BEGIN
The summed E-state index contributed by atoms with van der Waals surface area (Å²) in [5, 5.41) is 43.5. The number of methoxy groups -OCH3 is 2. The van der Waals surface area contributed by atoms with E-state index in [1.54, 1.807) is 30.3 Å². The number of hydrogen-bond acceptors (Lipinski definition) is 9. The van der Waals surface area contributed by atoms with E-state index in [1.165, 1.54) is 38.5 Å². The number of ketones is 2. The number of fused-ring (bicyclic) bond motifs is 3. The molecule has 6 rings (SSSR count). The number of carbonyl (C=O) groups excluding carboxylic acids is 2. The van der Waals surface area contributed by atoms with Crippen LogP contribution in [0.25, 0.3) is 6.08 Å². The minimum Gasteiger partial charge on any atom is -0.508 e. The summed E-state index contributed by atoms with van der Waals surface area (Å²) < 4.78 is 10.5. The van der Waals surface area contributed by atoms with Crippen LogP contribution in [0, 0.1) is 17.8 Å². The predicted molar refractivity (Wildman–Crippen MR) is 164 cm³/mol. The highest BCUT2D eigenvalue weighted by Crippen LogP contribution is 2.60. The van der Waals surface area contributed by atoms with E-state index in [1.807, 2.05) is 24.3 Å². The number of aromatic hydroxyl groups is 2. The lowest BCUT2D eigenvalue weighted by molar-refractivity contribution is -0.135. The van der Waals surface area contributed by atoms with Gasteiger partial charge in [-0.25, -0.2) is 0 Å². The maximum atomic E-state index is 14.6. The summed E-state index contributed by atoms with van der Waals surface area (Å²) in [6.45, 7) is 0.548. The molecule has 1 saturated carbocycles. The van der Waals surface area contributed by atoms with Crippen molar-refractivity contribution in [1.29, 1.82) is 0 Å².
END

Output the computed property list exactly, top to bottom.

The summed E-state index contributed by atoms with van der Waals surface area (Å²) in [5, 5.41) is 43.5. The number of methoxy groups -OCH3 is 2. The van der Waals surface area contributed by atoms with E-state index in [1.54, 1.807) is 30.3 Å². The number of hydrogen-bond acceptors (Lipinski definition) is 9. The van der Waals surface area contributed by atoms with E-state index in [1.165, 1.54) is 38.5 Å². The number of ketones is 2. The number of fused-ring (bicyclic) bond motifs is 3. The molecule has 6 rings (SSSR count). The number of carbonyl (C=O) groups excluding carboxylic acids is 2. The van der Waals surface area contributed by atoms with Crippen LogP contribution in [0.25, 0.3) is 6.08 Å². The minimum Gasteiger partial charge on any atom is -0.508 e. The summed E-state index contributed by atoms with van der Waals surface area (Å²) < 4.78 is 10.5. The van der Waals surface area contributed by atoms with Crippen LogP contribution in [0, 0.1) is 17.8 Å². The predicted molar refractivity (Wildman–Crippen MR) is 164 cm³/mol. The highest BCUT2D eigenvalue weighted by Crippen LogP contribution is 2.60. The van der Waals surface area contributed by atoms with E-state index in [1.807, 2.05) is 24.3 Å². The number of aromatic hydroxyl groups is 2. The lowest BCUT2D eigenvalue weighted by molar-refractivity contribution is -0.135. The van der Waals surface area contributed by atoms with Gasteiger partial charge in [-0.25, -0.2) is 0 Å². The maximum atomic E-state index is 14.6. The summed E-state index contributed by atoms with van der Waals surface area (Å²) in [6.45, 7) is 0.548. The molecule has 1 saturated carbocycles. The van der Waals surface area contributed by atoms with Crippen molar-refractivity contribution in [1.29, 1.82) is 0 Å².